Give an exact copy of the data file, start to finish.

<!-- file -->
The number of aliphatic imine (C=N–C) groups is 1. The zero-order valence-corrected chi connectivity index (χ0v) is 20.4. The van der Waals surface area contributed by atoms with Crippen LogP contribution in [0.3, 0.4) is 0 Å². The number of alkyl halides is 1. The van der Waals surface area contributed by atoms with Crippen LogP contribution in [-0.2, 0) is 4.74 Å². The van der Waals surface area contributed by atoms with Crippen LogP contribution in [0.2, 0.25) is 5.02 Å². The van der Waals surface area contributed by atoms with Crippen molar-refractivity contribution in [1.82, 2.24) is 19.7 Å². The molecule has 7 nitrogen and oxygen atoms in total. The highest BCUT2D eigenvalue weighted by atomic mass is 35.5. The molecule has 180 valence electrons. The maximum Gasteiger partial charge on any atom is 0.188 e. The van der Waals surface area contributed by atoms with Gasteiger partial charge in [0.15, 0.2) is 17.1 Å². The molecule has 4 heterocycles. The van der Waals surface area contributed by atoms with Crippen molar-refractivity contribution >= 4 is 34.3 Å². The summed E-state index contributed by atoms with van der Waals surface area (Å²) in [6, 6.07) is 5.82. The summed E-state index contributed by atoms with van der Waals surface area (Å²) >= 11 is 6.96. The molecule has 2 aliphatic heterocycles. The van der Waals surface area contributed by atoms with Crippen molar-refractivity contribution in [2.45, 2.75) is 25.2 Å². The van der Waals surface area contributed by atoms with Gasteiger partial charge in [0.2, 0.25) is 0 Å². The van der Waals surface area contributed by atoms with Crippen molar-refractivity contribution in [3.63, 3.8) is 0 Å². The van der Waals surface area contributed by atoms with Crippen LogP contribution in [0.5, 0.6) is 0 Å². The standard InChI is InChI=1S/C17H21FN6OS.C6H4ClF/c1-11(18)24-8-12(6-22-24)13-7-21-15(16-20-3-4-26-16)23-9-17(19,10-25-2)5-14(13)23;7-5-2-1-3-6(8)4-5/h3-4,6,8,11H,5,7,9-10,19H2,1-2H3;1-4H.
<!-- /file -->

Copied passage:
The number of aliphatic imine (C=N–C) groups is 1. The zero-order valence-corrected chi connectivity index (χ0v) is 20.4. The van der Waals surface area contributed by atoms with Crippen LogP contribution in [0.3, 0.4) is 0 Å². The number of alkyl halides is 1. The van der Waals surface area contributed by atoms with Crippen LogP contribution in [-0.2, 0) is 4.74 Å². The van der Waals surface area contributed by atoms with Crippen LogP contribution in [0.2, 0.25) is 5.02 Å². The van der Waals surface area contributed by atoms with Crippen molar-refractivity contribution in [1.82, 2.24) is 19.7 Å². The molecule has 7 nitrogen and oxygen atoms in total. The highest BCUT2D eigenvalue weighted by atomic mass is 35.5. The molecule has 180 valence electrons. The maximum Gasteiger partial charge on any atom is 0.188 e. The van der Waals surface area contributed by atoms with Gasteiger partial charge in [0.15, 0.2) is 17.1 Å². The molecule has 4 heterocycles. The van der Waals surface area contributed by atoms with Crippen molar-refractivity contribution >= 4 is 34.3 Å². The summed E-state index contributed by atoms with van der Waals surface area (Å²) in [6, 6.07) is 5.82. The summed E-state index contributed by atoms with van der Waals surface area (Å²) >= 11 is 6.96. The molecule has 2 aliphatic heterocycles. The van der Waals surface area contributed by atoms with Crippen molar-refractivity contribution in [2.45, 2.75) is 25.2 Å². The van der Waals surface area contributed by atoms with Gasteiger partial charge in [0.2, 0.25) is 0 Å². The van der Waals surface area contributed by atoms with Crippen molar-refractivity contribution in [3.63, 3.8) is 0 Å². The van der Waals surface area contributed by atoms with Crippen LogP contribution in [0.5, 0.6) is 0 Å². The standard InChI is InChI=1S/C17H21FN6OS.C6H4ClF/c1-11(18)24-8-12(6-22-24)13-7-21-15(16-20-3-4-26-16)23-9-17(19,10-25-2)5-14(13)23;7-5-2-1-3-6(8)4-5/h3-4,6,8,11H,5,7,9-10,19H2,1-2H3;1-4H.